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Butler, Octavia E

Entry updated 20 May 2024. Tagged: Author.

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(1947-2006) US author who began publishing sf with "Crossover" in Clarion (anth 1971) edited by Robin Scott Wilson, but who made no real impact on the sf field until the appearance of the Patternist sequence, all released in the publisher's Doubleday Science Fiction series: Patternmaster (1976), Mind of My Mind (1977), Survivor (1978), Wild Seed (1980) and Clay's Ark (1984), all but Survivor assembled as Seed to Harvest (omni 2007). The order of publication has little to do with internal chronology; indeed, the first volume published stands last in a sequence that runs from the late seventeenth century into the Far Future. Wild Seed, which begins in 1690, demonstrates the very considerable strength of Butler's imagination in being a prequel manifestly more interesting than much of the material it adumbrates. The setting is West Africa. The seemingly Immortal 4000-year-old body-snatcher Doro, "the Founder" (see Identity Transfer) has long been engaged on a breeding programme designed to produce a Secret Master cadre of superior humans whose Psi Powers, including Telekinesis and Telepathy, mark the new race (see Eugenics; Genetic Engineering). During this long campaign Doro discovers a second immortal, the Shapeshifter Anyanwu; their graphically ambivalent relationship is described in terms which potently evoke reflections on everything from family romance and Sex and Feminism to Slavery itself. Doro and his son both breed with Anyanwu, who also breeds with "wild seeds" uncovered by Doro; and found with her a sanctuary first in upstate New York and later in Louisiana, where her Mutant children can grow to adulthood.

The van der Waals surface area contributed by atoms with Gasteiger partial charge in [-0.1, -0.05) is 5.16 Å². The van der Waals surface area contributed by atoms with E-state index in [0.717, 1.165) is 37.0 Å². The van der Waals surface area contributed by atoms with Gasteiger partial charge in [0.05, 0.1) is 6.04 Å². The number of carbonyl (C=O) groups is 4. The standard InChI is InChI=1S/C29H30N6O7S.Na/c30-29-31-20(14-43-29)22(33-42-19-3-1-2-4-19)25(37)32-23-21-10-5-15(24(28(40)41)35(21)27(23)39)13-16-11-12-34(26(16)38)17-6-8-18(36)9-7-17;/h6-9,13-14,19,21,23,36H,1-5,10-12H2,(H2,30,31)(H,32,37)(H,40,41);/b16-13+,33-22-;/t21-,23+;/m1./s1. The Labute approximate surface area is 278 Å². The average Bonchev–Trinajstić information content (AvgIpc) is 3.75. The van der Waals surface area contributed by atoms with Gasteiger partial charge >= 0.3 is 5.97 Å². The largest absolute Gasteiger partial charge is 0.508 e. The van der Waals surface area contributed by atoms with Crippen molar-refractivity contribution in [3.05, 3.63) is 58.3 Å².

The next volume in terms of internal chronology, Mind of My Mind, which is set in contemporary California, focuses on the formal founding of the Patternist gestalt community, which begins to articulate itself into the hierarchical social organism of the final (though first-written) tale: Survivor takes place in a moderately distant future when Earth has become dominated by Patternists, whose hierarchies conflate family ties and Psi Powers into a complex whole. The novel depicts a conflict between star-travelling "mutes" – normal humans – and the Alien inhabitants of the planet to which, in a kind of missionary endeavour, they have been sent. Clay's Ark, set on Earth, depicts a conflict between those humans who have been transfigured by an extraterrestrial virus into intensely aggressive monsters, and those (both Patternist and mute) who have not been infected; a powerful sense of the omnivorousness of this Pandemic invests the extraordinarily savage telling of this tale. Finally, in the first-published Patternmaster, Clayarks and Patternists continue what has become an age-long conflict, now brought to a head by a family dispute as to the proper inheritor of the role of Patternmaster: the one who wins will exercise paranormal control over the entire scene, making a Heaven or a Hell with his or her one voice.